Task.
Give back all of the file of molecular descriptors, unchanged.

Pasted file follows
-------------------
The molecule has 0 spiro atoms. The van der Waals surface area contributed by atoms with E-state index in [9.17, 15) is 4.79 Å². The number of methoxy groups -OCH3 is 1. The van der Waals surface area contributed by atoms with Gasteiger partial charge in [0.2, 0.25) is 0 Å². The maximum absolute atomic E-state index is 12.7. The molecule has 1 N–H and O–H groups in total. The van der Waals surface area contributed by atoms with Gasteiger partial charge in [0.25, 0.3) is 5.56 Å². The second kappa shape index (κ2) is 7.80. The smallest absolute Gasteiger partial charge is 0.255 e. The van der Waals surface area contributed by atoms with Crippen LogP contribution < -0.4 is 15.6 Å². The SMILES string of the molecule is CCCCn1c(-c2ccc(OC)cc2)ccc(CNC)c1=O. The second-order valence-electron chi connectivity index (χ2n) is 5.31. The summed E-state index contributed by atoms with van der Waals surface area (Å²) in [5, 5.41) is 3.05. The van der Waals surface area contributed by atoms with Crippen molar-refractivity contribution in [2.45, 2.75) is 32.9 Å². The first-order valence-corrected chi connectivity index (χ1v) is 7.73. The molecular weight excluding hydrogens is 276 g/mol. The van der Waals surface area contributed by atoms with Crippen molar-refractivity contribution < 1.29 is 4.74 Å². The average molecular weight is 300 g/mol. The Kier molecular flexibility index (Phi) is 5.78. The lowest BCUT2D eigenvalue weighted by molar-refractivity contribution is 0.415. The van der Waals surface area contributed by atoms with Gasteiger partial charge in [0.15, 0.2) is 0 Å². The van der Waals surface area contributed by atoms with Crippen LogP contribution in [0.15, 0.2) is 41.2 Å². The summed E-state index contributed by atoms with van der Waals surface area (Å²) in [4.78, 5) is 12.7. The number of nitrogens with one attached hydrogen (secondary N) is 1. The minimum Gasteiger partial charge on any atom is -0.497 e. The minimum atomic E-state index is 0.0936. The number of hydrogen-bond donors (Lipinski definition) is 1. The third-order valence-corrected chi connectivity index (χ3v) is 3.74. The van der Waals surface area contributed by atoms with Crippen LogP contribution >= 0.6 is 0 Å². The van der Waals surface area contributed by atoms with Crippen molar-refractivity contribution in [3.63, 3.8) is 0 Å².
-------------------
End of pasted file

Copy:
The molecule has 0 spiro atoms. The van der Waals surface area contributed by atoms with E-state index in [9.17, 15) is 4.79 Å². The number of methoxy groups -OCH3 is 1. The van der Waals surface area contributed by atoms with Gasteiger partial charge in [0.2, 0.25) is 0 Å². The maximum absolute atomic E-state index is 12.7. The molecule has 1 N–H and O–H groups in total. The van der Waals surface area contributed by atoms with Gasteiger partial charge in [0.25, 0.3) is 5.56 Å². The second kappa shape index (κ2) is 7.80. The smallest absolute Gasteiger partial charge is 0.255 e. The van der Waals surface area contributed by atoms with Crippen LogP contribution < -0.4 is 15.6 Å². The SMILES string of the molecule is CCCCn1c(-c2ccc(OC)cc2)ccc(CNC)c1=O. The second-order valence-electron chi connectivity index (χ2n) is 5.31. The summed E-state index contributed by atoms with van der Waals surface area (Å²) in [5, 5.41) is 3.05. The van der Waals surface area contributed by atoms with Crippen molar-refractivity contribution in [2.45, 2.75) is 32.9 Å². The first-order valence-corrected chi connectivity index (χ1v) is 7.73. The molecular weight excluding hydrogens is 276 g/mol. The van der Waals surface area contributed by atoms with Crippen molar-refractivity contribution < 1.29 is 4.74 Å². The average molecular weight is 300 g/mol. The Kier molecular flexibility index (Phi) is 5.78. The lowest BCUT2D eigenvalue weighted by molar-refractivity contribution is 0.415. The van der Waals surface area contributed by atoms with Gasteiger partial charge in [0.15, 0.2) is 0 Å². The van der Waals surface area contributed by atoms with Crippen LogP contribution in [0.15, 0.2) is 41.2 Å². The summed E-state index contributed by atoms with van der Waals surface area (Å²) in [4.78, 5) is 12.7. The number of nitrogens with one attached hydrogen (secondary N) is 1. The minimum Gasteiger partial charge on any atom is -0.497 e. The minimum atomic E-state index is 0.0936. The number of hydrogen-bond donors (Lipinski definition) is 1. The third-order valence-corrected chi connectivity index (χ3v) is 3.74. The van der Waals surface area contributed by atoms with Crippen LogP contribution >= 0.6 is 0 Å². The van der Waals surface area contributed by atoms with Crippen molar-refractivity contribution in [3.63, 3.8) is 0 Å².